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Self-Improvement & Hobbies

Mandai could be nature tourism hub

More hotels and restaurants to be added to Mandai area for a complete tourist destination.
The Straits Times - November 29, 2012
By: Ng Kai Ling
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Mandai could be nature tourism hub Mr Iswaran (second from left) and Mr Zhao Shucong (left), from China's State Forestry Administration, looking at Jia Jia yesterday. The Giant Panda Forest opens to the public today. -- ST PHOTO: NG SOR LUAN

THE Government is looking at adding hotels and more restaurants to the Mandai area to turn it into a complete tourist destination.

Mr S. Iswaran, Minister in the Prime Minister's Office, said at the opening of the giant panda exhibit yesterday that the area's rich biodiversity makes it an ideal location for other nature-related developments.

The plan is to leverage Singapore's award-winning attractions, such as the Singapore Zoo and Night Safari as well as the upcoming River Safari, and develop a "green lung" for tourists and Singaporeans alike.

Mr Iswaran, who is also the Second Minister for Home Affairs and Trade and Industry, said the River Safari's opening next year will be an important step in Mandai's development.

Yesterday's opening of the 1,500 sq m panda enclosure also marked another milestone in the strong bilateral ties between Singapore and China, he added.

The Giant Panda Forest is the first attraction to be launched at the River Safari, and it opens to the public today. Visitors can buy zoo admission tickets ($20 for adults, $13 for children) and pay an extra $5 (adult) or $3 (child) to see the pandas.

The rest of the 12ha river-themed park will open next year, tentatively in February.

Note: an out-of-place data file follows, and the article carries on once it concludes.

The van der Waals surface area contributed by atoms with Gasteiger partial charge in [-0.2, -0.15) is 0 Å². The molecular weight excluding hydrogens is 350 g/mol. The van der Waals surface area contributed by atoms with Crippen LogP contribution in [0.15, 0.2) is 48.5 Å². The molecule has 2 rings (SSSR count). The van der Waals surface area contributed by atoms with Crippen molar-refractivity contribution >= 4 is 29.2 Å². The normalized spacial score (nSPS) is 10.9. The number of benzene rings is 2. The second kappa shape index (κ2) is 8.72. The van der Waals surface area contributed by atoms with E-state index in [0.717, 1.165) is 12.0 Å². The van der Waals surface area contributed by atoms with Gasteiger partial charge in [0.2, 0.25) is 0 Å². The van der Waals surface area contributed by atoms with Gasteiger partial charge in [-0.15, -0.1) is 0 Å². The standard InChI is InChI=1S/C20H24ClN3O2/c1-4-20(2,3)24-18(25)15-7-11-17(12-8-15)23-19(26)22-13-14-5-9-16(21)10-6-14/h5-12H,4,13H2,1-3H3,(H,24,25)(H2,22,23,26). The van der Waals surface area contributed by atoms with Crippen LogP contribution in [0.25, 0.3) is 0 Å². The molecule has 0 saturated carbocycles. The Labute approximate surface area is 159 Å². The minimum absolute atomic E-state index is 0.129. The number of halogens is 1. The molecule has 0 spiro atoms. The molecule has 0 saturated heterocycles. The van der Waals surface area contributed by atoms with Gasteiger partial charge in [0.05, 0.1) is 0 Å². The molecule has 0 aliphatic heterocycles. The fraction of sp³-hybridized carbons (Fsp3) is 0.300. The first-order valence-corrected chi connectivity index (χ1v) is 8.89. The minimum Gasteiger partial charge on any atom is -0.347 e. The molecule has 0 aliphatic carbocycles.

Last year, Singapore welcomed a record 13.2 million visitors - 14 per cent more than the 11.6 million who came in 2010. In the first half of this year, tourist arrivals grew by 11 per cent compared with the figure in the same period last year.

With a strong suite of nature-themed attractions already in Mandai, Mr Iswaran said the area has potential for developments such as accommodation, dining and other leisure facilities.

"We want developments that are sensitive and complementary to what we already have... we don't want something that jars that," he added.

The tourism industry and observers welcomed the idea.

Ngee Ann Polytechnic's senior tourism lecturer Michael Chiam said that to stand out, the hotels should not be just rooms in a forest. They should blend into the greenery and give people the experience of living in a jungle.

Mr Robert Khoo, chief executive of the National Association of Travel Agents Singapore, agrees and said the hotels should be like the five-star lodges in Kenya and South Africa.

Hotelier and restaurateur Loh Lik Peng said there is definitely potential in developing the area.

"Any time there is a new attraction, there would be business opportunities," he said.


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